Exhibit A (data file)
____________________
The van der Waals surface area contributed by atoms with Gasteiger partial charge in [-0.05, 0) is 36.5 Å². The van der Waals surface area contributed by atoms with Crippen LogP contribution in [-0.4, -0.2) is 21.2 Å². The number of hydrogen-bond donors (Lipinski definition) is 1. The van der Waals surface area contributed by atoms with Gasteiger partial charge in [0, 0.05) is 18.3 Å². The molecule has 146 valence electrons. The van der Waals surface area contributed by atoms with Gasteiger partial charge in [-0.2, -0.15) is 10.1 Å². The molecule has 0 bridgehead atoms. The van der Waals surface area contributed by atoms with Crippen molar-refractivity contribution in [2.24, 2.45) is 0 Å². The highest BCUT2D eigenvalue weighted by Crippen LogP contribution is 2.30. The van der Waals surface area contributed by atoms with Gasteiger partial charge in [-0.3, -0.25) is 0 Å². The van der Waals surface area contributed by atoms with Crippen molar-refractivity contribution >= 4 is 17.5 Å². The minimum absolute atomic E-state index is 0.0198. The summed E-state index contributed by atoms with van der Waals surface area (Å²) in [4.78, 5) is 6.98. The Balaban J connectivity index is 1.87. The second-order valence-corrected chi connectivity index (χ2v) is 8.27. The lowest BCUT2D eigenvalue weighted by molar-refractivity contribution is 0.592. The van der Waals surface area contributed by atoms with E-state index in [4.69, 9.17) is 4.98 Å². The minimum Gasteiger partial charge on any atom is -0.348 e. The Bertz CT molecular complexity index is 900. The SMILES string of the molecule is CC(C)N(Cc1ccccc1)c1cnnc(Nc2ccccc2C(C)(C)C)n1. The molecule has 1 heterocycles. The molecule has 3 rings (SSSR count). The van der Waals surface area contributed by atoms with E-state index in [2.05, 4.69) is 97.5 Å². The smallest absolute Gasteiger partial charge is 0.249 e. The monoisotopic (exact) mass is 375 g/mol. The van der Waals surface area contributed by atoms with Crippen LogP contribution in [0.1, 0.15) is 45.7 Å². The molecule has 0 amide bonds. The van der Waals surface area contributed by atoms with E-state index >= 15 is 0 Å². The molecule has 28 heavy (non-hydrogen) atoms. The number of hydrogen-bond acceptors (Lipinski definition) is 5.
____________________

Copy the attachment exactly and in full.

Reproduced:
The van der Waals surface area contributed by atoms with Gasteiger partial charge in [-0.05, 0) is 36.5 Å². The van der Waals surface area contributed by atoms with Crippen LogP contribution in [-0.4, -0.2) is 21.2 Å². The number of hydrogen-bond donors (Lipinski definition) is 1. The van der Waals surface area contributed by atoms with Gasteiger partial charge in [0, 0.05) is 18.3 Å². The molecule has 146 valence electrons. The van der Waals surface area contributed by atoms with Gasteiger partial charge in [-0.2, -0.15) is 10.1 Å². The molecule has 0 bridgehead atoms. The van der Waals surface area contributed by atoms with Crippen molar-refractivity contribution in [2.24, 2.45) is 0 Å². The highest BCUT2D eigenvalue weighted by Crippen LogP contribution is 2.30. The van der Waals surface area contributed by atoms with Gasteiger partial charge in [-0.3, -0.25) is 0 Å². The van der Waals surface area contributed by atoms with Crippen molar-refractivity contribution >= 4 is 17.5 Å². The minimum absolute atomic E-state index is 0.0198. The summed E-state index contributed by atoms with van der Waals surface area (Å²) in [4.78, 5) is 6.98. The Balaban J connectivity index is 1.87. The second-order valence-corrected chi connectivity index (χ2v) is 8.27. The lowest BCUT2D eigenvalue weighted by molar-refractivity contribution is 0.592. The van der Waals surface area contributed by atoms with E-state index in [4.69, 9.17) is 4.98 Å². The minimum Gasteiger partial charge on any atom is -0.348 e. The Bertz CT molecular complexity index is 900. The SMILES string of the molecule is CC(C)N(Cc1ccccc1)c1cnnc(Nc2ccccc2C(C)(C)C)n1. The molecule has 1 heterocycles. The molecule has 3 rings (SSSR count). The van der Waals surface area contributed by atoms with E-state index in [2.05, 4.69) is 97.5 Å². The smallest absolute Gasteiger partial charge is 0.249 e. The monoisotopic (exact) mass is 375 g/mol. The van der Waals surface area contributed by atoms with Crippen LogP contribution in [0.1, 0.15) is 45.7 Å². The molecule has 0 amide bonds. The van der Waals surface area contributed by atoms with E-state index >= 15 is 0 Å². The molecule has 28 heavy (non-hydrogen) atoms. The number of hydrogen-bond acceptors (Lipinski definition) is 5.